May 8, 2009
This May, UCLA professor Chon Noriega, author of Shot in America: Television, the State, and the Rise of Chicano Cinema, will host “Race and Hollywood: Latino Images In Film,” a month-long showcase of 40 films airing on cable network Turner Classic Movies (TCM). He will join TCM’s Robert Osborne in exploring how Hollywood has depicted Latino characters and culture in film.
Noriega is extremely proud to be participating in “Race and Hollywood: Latino Images In Film,” saying, “For the first time, viewers can see a significant part of the historical record for how Hollywood has portrayed Latinos as the focus of a feature film, not just as incidental stereotypes.”
Noriega’s personal interest in Latinos in film began when he was in college. “I was a graduate student in 1987-88 when a series of Latino-themed and produced films were released by studios: La Bamba, Born in East L.A., The Milagro Bean-field War and Stand and Deliver. There had never been anything like it. I started studying the press coverage as well as interviewing some of the producers. That led to my dissertation, which looked at the 20 years before, during which Chicano and other Latino filmmakers were trying to gain access to the industry.”
TCM’s Latino festival will take place Tuesday and Thursday nights throughout May. Each night’s collection of films will be centered on a particular theme. Among the more contemporary films included are La Bamba (1987), The Milagro Beanfield War (1988), Stand and Deliver (1988), The Mambo Kings (1992) and Lone Star (1996).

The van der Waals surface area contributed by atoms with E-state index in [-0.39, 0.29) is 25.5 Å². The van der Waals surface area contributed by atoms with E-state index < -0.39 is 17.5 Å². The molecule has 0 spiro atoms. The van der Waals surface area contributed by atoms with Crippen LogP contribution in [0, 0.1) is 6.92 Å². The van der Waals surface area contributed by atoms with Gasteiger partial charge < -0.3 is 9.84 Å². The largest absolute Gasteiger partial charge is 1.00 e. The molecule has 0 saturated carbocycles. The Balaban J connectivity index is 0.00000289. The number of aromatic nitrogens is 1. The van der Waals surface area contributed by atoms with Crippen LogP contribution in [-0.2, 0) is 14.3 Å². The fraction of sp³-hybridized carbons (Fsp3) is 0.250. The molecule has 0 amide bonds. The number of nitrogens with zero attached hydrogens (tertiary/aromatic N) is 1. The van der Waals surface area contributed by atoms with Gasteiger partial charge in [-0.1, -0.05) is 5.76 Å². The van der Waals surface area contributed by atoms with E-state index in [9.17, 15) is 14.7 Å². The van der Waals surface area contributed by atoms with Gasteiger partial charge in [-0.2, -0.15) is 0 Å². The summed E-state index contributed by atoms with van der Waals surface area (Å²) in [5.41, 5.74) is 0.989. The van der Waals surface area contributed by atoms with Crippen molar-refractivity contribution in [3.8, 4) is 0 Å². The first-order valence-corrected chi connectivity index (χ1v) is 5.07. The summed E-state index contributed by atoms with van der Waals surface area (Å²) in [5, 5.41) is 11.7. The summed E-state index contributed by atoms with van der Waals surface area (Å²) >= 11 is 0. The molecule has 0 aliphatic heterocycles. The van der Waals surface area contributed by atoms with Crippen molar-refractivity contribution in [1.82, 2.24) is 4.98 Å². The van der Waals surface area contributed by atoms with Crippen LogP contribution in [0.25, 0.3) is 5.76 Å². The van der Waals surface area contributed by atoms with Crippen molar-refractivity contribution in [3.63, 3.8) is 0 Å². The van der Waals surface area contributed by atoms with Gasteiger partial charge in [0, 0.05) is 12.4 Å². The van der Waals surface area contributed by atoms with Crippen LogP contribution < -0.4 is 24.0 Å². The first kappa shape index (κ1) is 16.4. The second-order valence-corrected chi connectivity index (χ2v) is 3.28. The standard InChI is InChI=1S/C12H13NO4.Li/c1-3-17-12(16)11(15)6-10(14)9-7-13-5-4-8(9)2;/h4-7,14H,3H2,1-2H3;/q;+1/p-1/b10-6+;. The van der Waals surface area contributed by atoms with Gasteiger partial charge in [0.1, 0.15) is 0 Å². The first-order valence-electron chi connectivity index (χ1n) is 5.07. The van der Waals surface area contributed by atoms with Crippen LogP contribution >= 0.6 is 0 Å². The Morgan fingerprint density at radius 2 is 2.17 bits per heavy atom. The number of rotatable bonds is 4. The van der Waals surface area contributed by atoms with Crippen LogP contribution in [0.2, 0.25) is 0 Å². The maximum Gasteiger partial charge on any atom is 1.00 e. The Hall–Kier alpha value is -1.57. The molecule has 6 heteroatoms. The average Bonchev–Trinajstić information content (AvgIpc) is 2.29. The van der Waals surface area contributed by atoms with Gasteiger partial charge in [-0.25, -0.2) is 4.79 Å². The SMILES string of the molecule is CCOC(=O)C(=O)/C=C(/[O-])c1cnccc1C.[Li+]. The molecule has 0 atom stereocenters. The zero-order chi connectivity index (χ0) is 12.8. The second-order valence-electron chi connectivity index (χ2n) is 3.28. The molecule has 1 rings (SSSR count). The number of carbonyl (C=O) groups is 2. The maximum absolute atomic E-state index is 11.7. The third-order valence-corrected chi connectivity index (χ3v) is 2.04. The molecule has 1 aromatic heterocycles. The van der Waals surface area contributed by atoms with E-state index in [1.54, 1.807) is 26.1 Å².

Noriega considers La Bamba to be especially important. “It was the first box-office hit directed by a Latino filmmaker and starring most Latino actors,” he says. “But the film also marked a shift in Hollywood portrayals, away from social problems and toward a depiction of families as part of the American way of life.”
As the most influential Latino stars, Noriega cites such legendary performers as Carmen Miranda, Lupe Velez, Ricardo Montalban, Rita Moreno and Anthony Quinn, as well as such recent stars as Jimmy Smits, Edward James Olmos and Jennifer Lopez. “It is rare for any actor to break through,” he points out, “but Latino actors have been much more limited in terms of the roles they have been able to play.”
Part of the issue has been Hollywood’s reluctance to make films that accurately depict Latino experiences. “There are so few Hollywood films about Latinos,” Noriega says. “Certainly Latino factor into action genres as what one scholar calls ‘convenient villains,’ but there have been relatively few films that focus on the Latino community as a setting for the story.”
Noriega notes that Hollywood is feeling pressure to be more inclusive. “Interestingly, electoral politics and consumer power have led the way,” he says. “These have had some impact on how Hollywood has broadened the portrayals of Latino characters in films. But there is still a lot of work to be done.”